MIT S.B. in EE & CS, 1972
Harvard Sc.D. in Biostatistics, 1988
Ten years in clinical and research medical computing followed by five years running MIT’s Project Athena, the first distributed computing emplacement. A small stint in the Research division of the then Digital Equipment Corporation and from then on a series of entrepreneurial endeavors, in all cases either a founder outright or an officer of the company, and now in government service at In-Q-Tel, the investment arm of the US intelligence community.
Milestones: The X Window System and Kerberos (1988), the first information security consulting firm on Wall Street (1992), conveyor of the first academic conference on electronic commerce (1995), the “Risk Management is Where the Money Is” speech that changed the focus of security (1998), the Presidency of USENIX Association (2000), the first call for the eclipse of authentication by accountability (2002), principal author of and spokesman for “Cyberinsecurity: The Cost of Monopoly” (2003), co-founder of SecurityMetrics.Org (2004), convener of MetriCon (2006-present), author of “Economics & Strategies of Data Security” (2008), and author of “Cybersecurity & National Policy” (2010). Creator of the Index of Cyber Security (2011) and the Cyber Security Decision Market (2012). Lifetime Achievement Award, USENIX Association, (2011). Expert for NSA Science of Security award (2013-present). Cybersecurity Hall of Fame (2016). Six times entrepreneur. Five times before Congress.
Advisor to or Board member for a number of promising startups and their funding sources, over 100 refereed publications, two books and many book chapters, three patents, over two hundred fifty invited presentations twenty percent of which were keynotes including ten abroad, technology selection and standardization work, and five times before the US Congress of which two were lead witness. Commercial teaching history both extensive in scope and in excess of ten thousand students in the aggregate.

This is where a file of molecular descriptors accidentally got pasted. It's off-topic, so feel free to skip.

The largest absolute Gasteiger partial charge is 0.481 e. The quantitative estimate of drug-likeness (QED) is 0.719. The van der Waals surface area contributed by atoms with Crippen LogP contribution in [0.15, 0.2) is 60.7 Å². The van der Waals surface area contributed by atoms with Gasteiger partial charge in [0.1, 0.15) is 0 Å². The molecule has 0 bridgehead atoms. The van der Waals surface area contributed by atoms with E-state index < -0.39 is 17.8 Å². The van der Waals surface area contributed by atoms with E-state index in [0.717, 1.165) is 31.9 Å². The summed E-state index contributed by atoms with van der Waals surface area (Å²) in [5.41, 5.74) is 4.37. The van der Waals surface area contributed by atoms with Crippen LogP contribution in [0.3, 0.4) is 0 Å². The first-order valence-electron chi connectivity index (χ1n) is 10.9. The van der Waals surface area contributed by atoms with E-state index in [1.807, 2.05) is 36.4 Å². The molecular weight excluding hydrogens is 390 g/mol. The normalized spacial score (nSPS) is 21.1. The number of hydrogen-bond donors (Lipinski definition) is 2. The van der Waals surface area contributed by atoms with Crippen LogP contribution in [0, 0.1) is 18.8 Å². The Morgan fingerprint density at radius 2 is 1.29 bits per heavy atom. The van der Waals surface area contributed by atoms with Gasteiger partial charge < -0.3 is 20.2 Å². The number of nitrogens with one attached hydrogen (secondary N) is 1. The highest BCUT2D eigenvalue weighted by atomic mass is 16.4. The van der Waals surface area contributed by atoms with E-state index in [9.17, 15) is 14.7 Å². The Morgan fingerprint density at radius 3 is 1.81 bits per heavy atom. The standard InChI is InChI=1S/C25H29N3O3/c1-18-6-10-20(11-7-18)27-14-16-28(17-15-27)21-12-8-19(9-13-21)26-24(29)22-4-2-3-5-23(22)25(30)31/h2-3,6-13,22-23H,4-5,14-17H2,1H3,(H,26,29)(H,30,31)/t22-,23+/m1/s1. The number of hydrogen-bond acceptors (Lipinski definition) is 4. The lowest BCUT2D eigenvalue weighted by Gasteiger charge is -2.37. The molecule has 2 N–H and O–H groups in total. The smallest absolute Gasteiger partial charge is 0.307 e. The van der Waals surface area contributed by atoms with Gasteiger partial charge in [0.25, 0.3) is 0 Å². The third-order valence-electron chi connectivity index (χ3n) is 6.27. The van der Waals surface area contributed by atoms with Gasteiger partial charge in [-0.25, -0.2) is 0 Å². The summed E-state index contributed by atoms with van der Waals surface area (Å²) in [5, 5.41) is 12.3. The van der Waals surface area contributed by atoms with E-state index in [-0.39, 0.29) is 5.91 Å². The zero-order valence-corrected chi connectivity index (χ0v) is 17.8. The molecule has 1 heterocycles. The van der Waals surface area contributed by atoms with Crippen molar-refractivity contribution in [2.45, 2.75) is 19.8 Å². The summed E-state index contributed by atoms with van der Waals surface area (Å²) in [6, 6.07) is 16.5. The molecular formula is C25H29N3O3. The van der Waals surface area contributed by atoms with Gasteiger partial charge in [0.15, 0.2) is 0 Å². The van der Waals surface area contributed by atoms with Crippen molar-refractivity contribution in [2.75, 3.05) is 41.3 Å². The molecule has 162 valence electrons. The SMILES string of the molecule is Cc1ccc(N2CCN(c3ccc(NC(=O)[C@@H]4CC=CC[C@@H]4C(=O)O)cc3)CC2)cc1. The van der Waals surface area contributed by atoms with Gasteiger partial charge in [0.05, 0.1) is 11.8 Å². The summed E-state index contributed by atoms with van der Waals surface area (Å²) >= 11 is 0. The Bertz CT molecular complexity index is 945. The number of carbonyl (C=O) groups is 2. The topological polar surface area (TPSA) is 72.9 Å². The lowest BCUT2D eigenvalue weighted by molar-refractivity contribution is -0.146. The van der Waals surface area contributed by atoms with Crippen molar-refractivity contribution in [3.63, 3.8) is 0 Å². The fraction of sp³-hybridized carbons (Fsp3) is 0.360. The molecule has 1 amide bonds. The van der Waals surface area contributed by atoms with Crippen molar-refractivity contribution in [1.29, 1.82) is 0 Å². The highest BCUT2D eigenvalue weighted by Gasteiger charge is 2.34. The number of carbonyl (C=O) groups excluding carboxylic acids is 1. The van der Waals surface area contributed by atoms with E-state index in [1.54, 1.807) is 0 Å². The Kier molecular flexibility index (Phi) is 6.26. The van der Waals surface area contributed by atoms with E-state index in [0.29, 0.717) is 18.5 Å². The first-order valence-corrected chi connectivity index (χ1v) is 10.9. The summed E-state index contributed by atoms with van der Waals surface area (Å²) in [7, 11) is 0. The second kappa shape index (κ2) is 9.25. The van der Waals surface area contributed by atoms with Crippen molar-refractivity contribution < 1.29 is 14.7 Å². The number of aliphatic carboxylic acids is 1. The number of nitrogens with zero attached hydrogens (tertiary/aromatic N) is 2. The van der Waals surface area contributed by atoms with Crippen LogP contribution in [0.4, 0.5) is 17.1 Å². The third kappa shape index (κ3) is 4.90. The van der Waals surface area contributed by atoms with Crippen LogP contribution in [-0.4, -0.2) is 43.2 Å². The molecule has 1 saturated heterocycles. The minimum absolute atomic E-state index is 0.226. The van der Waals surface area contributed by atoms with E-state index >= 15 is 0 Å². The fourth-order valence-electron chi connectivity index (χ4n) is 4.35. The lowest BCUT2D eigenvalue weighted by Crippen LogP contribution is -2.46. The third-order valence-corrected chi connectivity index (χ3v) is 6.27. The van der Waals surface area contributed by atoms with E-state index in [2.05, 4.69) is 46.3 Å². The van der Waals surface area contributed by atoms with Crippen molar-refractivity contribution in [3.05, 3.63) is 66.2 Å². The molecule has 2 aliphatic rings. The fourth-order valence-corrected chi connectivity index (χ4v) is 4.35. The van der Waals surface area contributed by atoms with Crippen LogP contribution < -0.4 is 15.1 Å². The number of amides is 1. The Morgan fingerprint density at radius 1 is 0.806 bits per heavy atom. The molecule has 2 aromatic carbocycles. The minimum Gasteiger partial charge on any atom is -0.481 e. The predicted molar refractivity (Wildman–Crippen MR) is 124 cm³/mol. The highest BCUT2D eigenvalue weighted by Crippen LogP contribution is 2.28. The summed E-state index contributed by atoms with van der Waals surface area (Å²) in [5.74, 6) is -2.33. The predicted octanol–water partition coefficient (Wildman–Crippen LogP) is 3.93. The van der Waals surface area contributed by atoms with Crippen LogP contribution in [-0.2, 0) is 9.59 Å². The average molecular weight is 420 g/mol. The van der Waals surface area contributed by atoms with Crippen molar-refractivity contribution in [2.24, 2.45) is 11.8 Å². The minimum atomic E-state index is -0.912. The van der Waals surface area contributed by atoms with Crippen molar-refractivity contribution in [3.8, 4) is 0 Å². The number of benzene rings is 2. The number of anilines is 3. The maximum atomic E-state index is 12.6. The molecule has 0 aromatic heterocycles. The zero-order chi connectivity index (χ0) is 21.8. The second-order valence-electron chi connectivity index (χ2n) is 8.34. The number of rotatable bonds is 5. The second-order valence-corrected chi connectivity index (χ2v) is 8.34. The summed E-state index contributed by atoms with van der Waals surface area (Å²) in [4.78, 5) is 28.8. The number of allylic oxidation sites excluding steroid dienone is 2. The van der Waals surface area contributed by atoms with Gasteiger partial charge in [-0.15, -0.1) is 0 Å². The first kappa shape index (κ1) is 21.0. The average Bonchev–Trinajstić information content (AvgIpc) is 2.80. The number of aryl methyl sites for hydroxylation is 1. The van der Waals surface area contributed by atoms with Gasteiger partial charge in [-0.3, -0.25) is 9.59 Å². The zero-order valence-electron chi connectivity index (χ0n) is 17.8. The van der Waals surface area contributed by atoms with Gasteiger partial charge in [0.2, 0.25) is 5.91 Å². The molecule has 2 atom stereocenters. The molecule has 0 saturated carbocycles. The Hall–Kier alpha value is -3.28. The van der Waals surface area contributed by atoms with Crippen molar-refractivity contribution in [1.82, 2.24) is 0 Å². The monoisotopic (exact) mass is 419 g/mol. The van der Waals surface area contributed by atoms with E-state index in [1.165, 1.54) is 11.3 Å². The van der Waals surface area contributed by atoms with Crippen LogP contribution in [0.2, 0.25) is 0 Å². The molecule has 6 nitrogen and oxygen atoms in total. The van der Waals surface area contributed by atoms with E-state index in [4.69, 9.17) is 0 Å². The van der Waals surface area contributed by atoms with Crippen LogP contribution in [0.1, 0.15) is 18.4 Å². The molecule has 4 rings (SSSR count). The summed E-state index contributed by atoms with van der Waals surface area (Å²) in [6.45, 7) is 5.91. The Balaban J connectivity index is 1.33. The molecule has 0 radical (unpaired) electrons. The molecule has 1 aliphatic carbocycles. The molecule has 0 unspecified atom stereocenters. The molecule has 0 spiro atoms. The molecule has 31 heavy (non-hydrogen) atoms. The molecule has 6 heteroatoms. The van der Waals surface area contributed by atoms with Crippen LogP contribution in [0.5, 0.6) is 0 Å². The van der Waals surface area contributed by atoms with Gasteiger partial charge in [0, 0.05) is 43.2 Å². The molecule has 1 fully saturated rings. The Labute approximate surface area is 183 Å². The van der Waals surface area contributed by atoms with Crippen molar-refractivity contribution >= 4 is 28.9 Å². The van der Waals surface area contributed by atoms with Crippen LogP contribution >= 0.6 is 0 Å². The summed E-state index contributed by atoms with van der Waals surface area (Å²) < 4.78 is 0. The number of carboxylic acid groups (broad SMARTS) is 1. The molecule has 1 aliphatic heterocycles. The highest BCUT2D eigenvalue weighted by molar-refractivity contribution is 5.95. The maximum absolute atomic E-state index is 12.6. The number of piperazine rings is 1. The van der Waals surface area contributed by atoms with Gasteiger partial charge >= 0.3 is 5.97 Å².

Participation in government advisory roles for the Federal Trade Commission, the Departments of Justice and Treasury, the National Academy of Sciences, the National Science Foundation, the US Secret Service, the Department of Homeland Security, the Commonwealth of Massachusetts, the White House, and In-Q-Tel’s counterparties.
Frequently consulted by the business and technical press alike, frequent author of lay articles, editor or editorial board for various security publications, member of most relevant professional and trade organizations public and private, and extensive civic involvement including several service recognition awards at the national level. Skilled debater when worthy opponents are available.
Claim: Countries and alliances around the world are putting in extremely difficult to find hooks that allow them to compromise ICS when necessary. If this claim is true, who does a global asset owner buy their ICS? Who do they trust not to use this hook? Does each country they produce in require the global […]